Saturday, August 2, 2008
On July 27, Christ Community welcomed three young ladies into the body of Christ.It was an exciting day for everyone. To many in our neighborhood the baptism of such young girls doesn't make any sense. The reason for this misunderstanding is complex, involving many different issues. Perhaps the most significant is the misunderstanding of the rite of baptism itself. To many people today, baptism is viewed as a testimony of ones faith. It is this testimony that provides the basis for entrance into the Church. However such a conception of Baptism is no where found in Scripture. It is a false conclusion drawn by inference from the fact that in the Acts of the Apostles, many believed and then were baptized. Scripture and Tradition agree that Baptism is into the body of Christ. Even the Anabaptist will agree on this point, but they assert that a persons belief must precede baptism, making it primarily a human work, a testimony. This infants and young children are ineligible for entry into the body of Christ. In fact, excluded also are mentally handicapped, as well as the physically handicapped if they cannot communicate their testimony of faith.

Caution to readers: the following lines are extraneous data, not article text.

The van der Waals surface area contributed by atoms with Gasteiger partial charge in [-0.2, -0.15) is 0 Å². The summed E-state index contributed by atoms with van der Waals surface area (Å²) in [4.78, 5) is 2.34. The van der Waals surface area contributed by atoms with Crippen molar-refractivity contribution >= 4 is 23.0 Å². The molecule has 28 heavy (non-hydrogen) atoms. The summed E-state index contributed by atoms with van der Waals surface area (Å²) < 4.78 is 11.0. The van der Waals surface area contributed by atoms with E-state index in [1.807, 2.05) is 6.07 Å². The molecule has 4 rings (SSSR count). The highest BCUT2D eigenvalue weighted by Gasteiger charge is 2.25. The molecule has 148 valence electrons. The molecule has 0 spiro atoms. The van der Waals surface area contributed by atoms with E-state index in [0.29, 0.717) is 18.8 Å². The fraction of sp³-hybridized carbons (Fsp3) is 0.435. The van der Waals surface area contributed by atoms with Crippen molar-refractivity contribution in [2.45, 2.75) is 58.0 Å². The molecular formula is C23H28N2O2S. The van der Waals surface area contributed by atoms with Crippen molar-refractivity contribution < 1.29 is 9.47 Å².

In Matthew 28, Jesus' commissions his Apostles, to go, make disciples, baptizing them and teaching them to observe all that He commanded. In the original Greek, the operative verb is "make disciples." Going, baptizing, and teaching are verbal clauses that modify the main verb, that is, stating the way or manner in which disciples are to be made- going, baptizing and teaching. Regardless of word order, everyone must understand that baptism is essential to disciple making. Therefore to deny baptism to infants or young children of Christian parents, means that children cannot really be disciples until they are adults. Such a thought is antithetical to much that Jesus did and taught. He bid the disciples to let the little children come to him. He said that unless we become like children ourselves we cannot be his disciples. Which leads us to the fundamental difference between the vast majority of Christians, through out the past centuries, and the modern practice of "believers baptism" only.
Scripture and Tradition hold that God works through material things. The apostles, anointed people with oil for healing, they prayed over handkerchiefs and sent them out, and they baptized entire house holds into the household of God. Baptism is not a human testimony, but God's testimony. It is His welcome of a person into his family. It is the administration of His grace, for salvation. As parents, given the responsibility of raising children in the nurture and admonition of the Lord, we have to recognize that we are the ones charged with making disciples of our children while they are in our care. We will be remiss if we do not make available to them every grace toward this end. Let the little children come. Forbid them not.
Posted by Fr. Bob Lemmon at 9:28 AM